Romain Saïss (Morocco)
Maybe Romain Saïss can no longer be described as underrated after his manager at Wolves, Bruno Lage, proclaimed him to be “the Moroccan Maldini” but the 31-year-old still tends not to get a mention in discussions of the Premier League’s most reliable and inspirational defenders despite his continued excellence this season. His quality has long been recognised in Morocco, whom he has captained since 2020 and hopes to lead on a more triumphant campaign than their disappointing past two appearances in the Cup of Nations. They will certainly not be allowed to ease their way into the 2022 edition, since they face Ghana in the first group game. While Saïss drives his team on from the rear, assisted by the wonderful Paris Saint-Germain full-back Achraf Hakimi, Morocco are likely to look to Ryan Mmaee to make the difference for them up front. The 24-year-forward, who plays for Ferencvaros, has made a thrilling impact since declaring for Morocco last year, his speed and dribbling helping him to score four goals – and create another four – in four matches. Born in Belgium to a Moroccan mother, he – and his brother Samy, who could partner Saïss in central defence – will be aiming for glory in Cameroon, the birthplace of their father. That would be a lovely family story, and also help vindicate the decision of the manager, Vahid Halilhodzic, to leave out Chelsea’s Hakim Ziyech for a perceived lack of commitment.
Ismaël Bennacer (Algeria)
Djamel Belmadi was a hot-head as a player but his serene leadership since becoming his country’s manager in 2018 is the chief reason why Algeria are the favourites to win the tournament and retain the crown they claimed in 2019. The manager has brought order where there had been disarray, finding a way to turn an array of gifted individuals into a powerful collective. There is much more to Algeria than Riyad Mahrez. Milan’s Ismaël Bennacer, voted player of the last tournament, is not as spectacular as the Manchester City magician but is a dynamic, clever and constant influence in midfield, where Saïd Benrahma can also be expected to create regular problems for opponents – and chances for Youcef Belaïli, the striker who is seeking a new club after being let go last month by his Qatari employers a day after, coincidentally, scoring for Algeria to knock Qatar out of the Arab Cup.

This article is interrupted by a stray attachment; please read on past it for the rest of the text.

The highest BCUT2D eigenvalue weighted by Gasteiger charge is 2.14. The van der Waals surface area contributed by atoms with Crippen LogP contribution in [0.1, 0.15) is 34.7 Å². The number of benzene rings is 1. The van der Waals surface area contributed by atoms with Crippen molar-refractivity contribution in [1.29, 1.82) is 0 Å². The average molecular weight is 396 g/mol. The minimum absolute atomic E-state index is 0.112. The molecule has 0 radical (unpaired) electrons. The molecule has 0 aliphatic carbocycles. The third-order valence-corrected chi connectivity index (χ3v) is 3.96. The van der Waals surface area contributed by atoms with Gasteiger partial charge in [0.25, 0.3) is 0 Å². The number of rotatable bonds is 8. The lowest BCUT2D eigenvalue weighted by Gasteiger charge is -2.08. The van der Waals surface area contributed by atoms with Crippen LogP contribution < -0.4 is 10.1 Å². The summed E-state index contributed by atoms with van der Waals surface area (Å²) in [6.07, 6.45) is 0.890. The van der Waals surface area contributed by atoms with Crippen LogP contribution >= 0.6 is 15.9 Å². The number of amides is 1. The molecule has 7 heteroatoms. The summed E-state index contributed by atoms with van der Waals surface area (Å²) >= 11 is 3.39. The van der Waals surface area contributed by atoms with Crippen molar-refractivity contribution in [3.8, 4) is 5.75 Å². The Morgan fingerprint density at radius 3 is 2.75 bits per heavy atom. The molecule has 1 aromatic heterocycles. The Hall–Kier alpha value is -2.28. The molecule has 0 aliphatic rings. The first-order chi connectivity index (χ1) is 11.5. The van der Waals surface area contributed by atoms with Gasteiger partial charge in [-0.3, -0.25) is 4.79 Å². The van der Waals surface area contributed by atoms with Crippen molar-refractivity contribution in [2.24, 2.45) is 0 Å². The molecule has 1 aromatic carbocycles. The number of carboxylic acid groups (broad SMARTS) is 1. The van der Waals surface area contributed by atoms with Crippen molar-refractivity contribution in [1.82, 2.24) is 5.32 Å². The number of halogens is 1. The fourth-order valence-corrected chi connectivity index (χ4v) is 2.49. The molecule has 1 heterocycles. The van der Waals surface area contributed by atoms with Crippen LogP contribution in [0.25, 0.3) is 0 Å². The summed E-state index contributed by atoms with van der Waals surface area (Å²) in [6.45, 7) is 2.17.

Sébastien Haller (Ivory Coast)
This striker is not defined by the past. He was a youth international for France and he was a flop for West Ham. Now, with Ajax, he is top scorer in the Dutch league and he set a record this season by scoring 10 goals in the Champions League group stage, more than any individual has previously managed. He hopes to take that form into the Cup of Nations with Ivory Coast, whose attack he has been leading since scoring on his debut in November 2020. In addition to one of European football’s most in-form strikers, the Elephants boast, with Franck Kessié and Ibrahim Sangaré, one of the strongest central midfields at this tournament. They could seriously complicate things for Algeria, whom they meet in the group stage and maybe later, too.
Hannibal Mejbri (Tunisia)
The midfielder, who turns 19 this month, has made only one senior appearance for Manchester United, a fact that Ralf Ragnick has suggested he hopes to change after Hannibal Mejbri returns from his latest international adventure. He impressed at last month’s Arab Cup, where he helped Tunisia to finish as runners-up. There he demonstrated not just his technical finesse but also his personality, as he fended off occasional attempts to rough him up and took plenty of creative initiative. Reaching the final in Cameroon will be much harder but with Mejbri helping Wahbi Khazri to add ingenuity to a well-drilled side, Tunisia could go far.
Steven Caulker (Sierra Leone)
Steven Caulker’s first appearance for England, in 2012, is not easy to forget: the defender scored by heading in a free-kick from Steven Gerrard, who was making his 100th appearance, but that was rather overshadowed by four goals from one of the forwards he was tasked with subduing, Zlatan Ibrahimovic (although Caulker was on the pitch for only one of them). That was all in a friendly, however, and since Caulker did not appear again for England, he is free to celebrate his roots by representing Sierra Leone, the country where his paternal grandfather was born. When he makes his competitive debut at the Cup of Nations, it will be a moment to savour for the 30-year-old, who has overcome mental illness to continue to enjoy his career. The former Liverpool and Tottenham defender plays for Gaziantep in Turkey, on loan from Fenerbahce. Sierra Leone are underdogs in a difficult group but making it to the tournament is a commendable achievement for the country and for Caulker.
Chidera Ejuke (Nigeria)
Nigeria’s spluttering performances over the past year led to the dismissal of Gernot Rohr, who had been the country’s longest-serving manager until being jettisoned last month. The preparations of the interim coach, Augustine Eguavoen, have been hampered by the loss of key forwards: not just the brilliant Victor Osimhen but also Emmanuel Dennis and possibly Odion Ighalo, whose Saudi club, Al Shabab, are hoping to retain him on similar grounds to those that enabled Watford to keep hold of Dennis. All of which is likely to increase the pressure on Kelechi Iheanacho to provide goals. He can expect high-class assistance from the wonderful winger Samuel Chukwueze but also from central areas if Eguavoen’s plan to deploy the CSKA Moscow wideman Chidera Ejuke as a No 10 pays off. Ejuke’s extravagant skills and impressive speed make him a delight when on song and suggest he could run the Super Eagles’ show, which starts with a blockbuster against Egypt.